Michael Raffl also scored for the Flyers in the win.

    Adam Gretz is a writer for Pro Hockey Talk on NBC Sports. Drop him a line at phtblog@nbcsports.com or follow him on Twitter @AGretz.

    The Golden Knights keep getting better, more powerful

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    Here is a sentence that would have been laughable to even suggest back in October: If the Vegas Golden Knights beat the Carolina Hurricanes on Sunday night they will move into sole possession for first place in the entire NHL.

    At this point the Golden Knights, the NHL’s latest expansion team, are no longer just a fun story: They are a contender, a legitimate one, and they only keep getting stronger as the season progresses. There is a pretty convincing argument to be made that they actually are the best team in hockey at the moment.

    Entering play on Sunday Vegas is on a 15-3-3 run since Dec. 1.

    What is even more impressive than the record itself is the way they are starting to dominate games.

    When Vegas found its initial success it was easy to kind of downplay it as a team that was simply riding a wave of hot goaltending that would, inevitably, regress. Whenever that regression happened the expectation was that they would start to play like a regular expansion team and start losing.

    For a while, there was a lot of evidence to suggest that was going to be the case.

    In that first month Vegas was losing the shot bottle, it was losing the possession battle, and with Marc-Andre Fleury sidelined it was relying on a patchwork group of goaltenders to somehow steal games.

    But take a look at what has happened in each month since looking at their Corsi percentage (shot attempts at even-strength) and PDO (even-strength shooting percentage plus even-strength save percentage).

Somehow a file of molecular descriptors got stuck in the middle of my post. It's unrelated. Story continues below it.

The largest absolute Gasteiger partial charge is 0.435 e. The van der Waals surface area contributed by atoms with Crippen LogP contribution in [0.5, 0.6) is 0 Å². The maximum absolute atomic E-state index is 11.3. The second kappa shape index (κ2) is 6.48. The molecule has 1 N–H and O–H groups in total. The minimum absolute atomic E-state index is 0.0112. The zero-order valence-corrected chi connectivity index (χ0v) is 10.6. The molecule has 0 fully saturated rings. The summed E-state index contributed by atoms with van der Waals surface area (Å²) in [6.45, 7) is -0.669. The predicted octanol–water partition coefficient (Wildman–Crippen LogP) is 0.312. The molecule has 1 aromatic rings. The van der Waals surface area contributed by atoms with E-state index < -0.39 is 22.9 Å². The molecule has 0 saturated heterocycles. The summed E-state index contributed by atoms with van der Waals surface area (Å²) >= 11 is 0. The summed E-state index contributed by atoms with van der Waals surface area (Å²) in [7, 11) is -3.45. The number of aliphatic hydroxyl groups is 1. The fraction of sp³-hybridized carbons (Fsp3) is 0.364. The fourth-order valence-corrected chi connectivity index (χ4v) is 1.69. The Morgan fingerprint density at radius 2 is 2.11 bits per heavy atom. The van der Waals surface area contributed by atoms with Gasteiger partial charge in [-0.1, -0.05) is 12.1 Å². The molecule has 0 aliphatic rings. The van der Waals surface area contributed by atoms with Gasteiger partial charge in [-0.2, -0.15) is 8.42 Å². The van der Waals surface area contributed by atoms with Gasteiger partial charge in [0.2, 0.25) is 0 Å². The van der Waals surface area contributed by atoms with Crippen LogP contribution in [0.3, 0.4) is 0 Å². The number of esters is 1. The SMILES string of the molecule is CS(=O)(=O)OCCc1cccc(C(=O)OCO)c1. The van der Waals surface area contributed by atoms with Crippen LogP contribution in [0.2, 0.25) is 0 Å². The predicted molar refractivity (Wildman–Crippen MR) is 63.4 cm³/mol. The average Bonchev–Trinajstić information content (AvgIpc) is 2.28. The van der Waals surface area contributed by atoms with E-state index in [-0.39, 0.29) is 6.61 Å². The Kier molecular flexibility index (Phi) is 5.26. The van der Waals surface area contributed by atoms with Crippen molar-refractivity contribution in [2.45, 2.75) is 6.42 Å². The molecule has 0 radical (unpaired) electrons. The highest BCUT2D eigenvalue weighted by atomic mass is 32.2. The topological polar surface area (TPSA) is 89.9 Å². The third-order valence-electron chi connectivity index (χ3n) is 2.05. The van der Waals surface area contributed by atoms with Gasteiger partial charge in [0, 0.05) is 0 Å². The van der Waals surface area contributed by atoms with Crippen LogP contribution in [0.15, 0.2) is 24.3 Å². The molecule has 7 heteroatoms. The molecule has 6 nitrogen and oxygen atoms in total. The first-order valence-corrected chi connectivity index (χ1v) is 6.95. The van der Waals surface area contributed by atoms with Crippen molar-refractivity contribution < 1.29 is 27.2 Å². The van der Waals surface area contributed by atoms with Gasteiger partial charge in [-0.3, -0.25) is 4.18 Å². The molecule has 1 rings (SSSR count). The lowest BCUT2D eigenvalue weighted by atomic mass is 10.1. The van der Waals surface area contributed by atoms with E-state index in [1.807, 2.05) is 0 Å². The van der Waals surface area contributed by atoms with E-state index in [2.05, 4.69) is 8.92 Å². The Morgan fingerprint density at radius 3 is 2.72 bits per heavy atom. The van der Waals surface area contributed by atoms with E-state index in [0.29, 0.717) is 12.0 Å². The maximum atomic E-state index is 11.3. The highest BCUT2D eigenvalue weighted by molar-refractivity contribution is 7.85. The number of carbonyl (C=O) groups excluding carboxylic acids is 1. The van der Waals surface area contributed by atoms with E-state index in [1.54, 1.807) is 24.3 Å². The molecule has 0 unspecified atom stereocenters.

The slow start is understandable. It was a new team with what was thought to be an undermanned roster that had never played together.  Since then they have steadily gone from being one of the worst possession teams in the league in the first month that got by on what was mostly percentage driven good fortune, to a team that has been, at least in January, the absolute best possession team in the league.

    If you look at December and January together (the aforementioned 15-3-3 stretch) the Golden Knights are the the seventh-best possession team. They have only been outshot five times in those 21 games, and only three of those teams outshot them by more than five.

    [Related: Revisiting the trades that built one of the NHL’s best lines in Vegas]

    By comparison, Vegas has outshot nine teams by at least five, including seven by at least 10 shots during that same stretch.

    There is still an element of some percentage driven luck here, especially when it comes to the goaltending. Fleury is not going to maintain a .945 save percentage for the rest of the season, and William Karlsson still can not miss when the puck is on his stick. He may have deserved more of a look in his previous stops in Anaheim and Columbus, but he is also not a 26 percent shooter every season.

    But the fact the Golden Knights are starting to drive possession and control the overwhelming majority of the shot attempts is not only incredibly impressive, it is extremely encouraging for their outlook for the remainder of the season.

    They are not just getting the results at the moment, the process driving the results is sound as well.

    From the very beginning absolutely everything has clicked for them. The goaltending has been sensational, their top line of Jonathan Marchessault, William Karlsson, and Reilly Smith has found immediate chemistry, and they are playing a fast, aggressive style of hockey that is starting to overwhelm teams.

    Even if Vegas played the remainder of the season at the level of a normal expansion team (let’s say a .400 points percentage) they would still finish with 94 points on the season. There is nothing to suggest they will play at that level. Instead, if they keep playing the way they have been for the better part of the past two months they are going to be giving Tampa Bay, Boston, and Nashville a run for the Presidents’ Trophy. In their very first season.